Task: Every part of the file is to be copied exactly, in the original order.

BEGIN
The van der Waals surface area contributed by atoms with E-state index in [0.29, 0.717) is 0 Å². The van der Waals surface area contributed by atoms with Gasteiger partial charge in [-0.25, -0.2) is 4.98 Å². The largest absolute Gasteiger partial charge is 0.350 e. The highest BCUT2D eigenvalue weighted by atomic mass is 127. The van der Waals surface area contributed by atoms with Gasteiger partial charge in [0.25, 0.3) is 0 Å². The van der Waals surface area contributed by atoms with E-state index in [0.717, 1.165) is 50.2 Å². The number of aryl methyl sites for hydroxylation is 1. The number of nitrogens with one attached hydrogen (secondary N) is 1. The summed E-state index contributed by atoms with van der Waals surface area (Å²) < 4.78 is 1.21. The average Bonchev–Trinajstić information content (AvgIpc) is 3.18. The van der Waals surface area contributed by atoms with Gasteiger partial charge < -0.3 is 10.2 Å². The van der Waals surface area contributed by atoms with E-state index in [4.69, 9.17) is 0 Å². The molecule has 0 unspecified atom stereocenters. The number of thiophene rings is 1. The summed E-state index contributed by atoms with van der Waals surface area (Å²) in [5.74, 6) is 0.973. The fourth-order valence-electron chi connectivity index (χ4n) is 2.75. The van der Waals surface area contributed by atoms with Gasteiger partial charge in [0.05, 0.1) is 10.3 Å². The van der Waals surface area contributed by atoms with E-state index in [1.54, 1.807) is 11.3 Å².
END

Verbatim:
The van der Waals surface area contributed by atoms with E-state index in [0.29, 0.717) is 0 Å². The van der Waals surface area contributed by atoms with Gasteiger partial charge in [-0.25, -0.2) is 4.98 Å². The largest absolute Gasteiger partial charge is 0.350 e. The highest BCUT2D eigenvalue weighted by atomic mass is 127. The van der Waals surface area contributed by atoms with Gasteiger partial charge in [0.25, 0.3) is 0 Å². The van der Waals surface area contributed by atoms with E-state index in [0.717, 1.165) is 50.2 Å². The number of aryl methyl sites for hydroxylation is 1. The number of nitrogens with one attached hydrogen (secondary N) is 1. The summed E-state index contributed by atoms with van der Waals surface area (Å²) < 4.78 is 1.21. The average Bonchev–Trinajstić information content (AvgIpc) is 3.18. The van der Waals surface area contributed by atoms with Gasteiger partial charge < -0.3 is 10.2 Å². The van der Waals surface area contributed by atoms with E-state index in [4.69, 9.17) is 0 Å². The molecule has 0 unspecified atom stereocenters. The number of thiophene rings is 1. The summed E-state index contributed by atoms with van der Waals surface area (Å²) in [5.74, 6) is 0.973. The fourth-order valence-electron chi connectivity index (χ4n) is 2.75. The van der Waals surface area contributed by atoms with Gasteiger partial charge in [0.05, 0.1) is 10.3 Å². The van der Waals surface area contributed by atoms with E-state index in [1.54, 1.807) is 11.3 Å².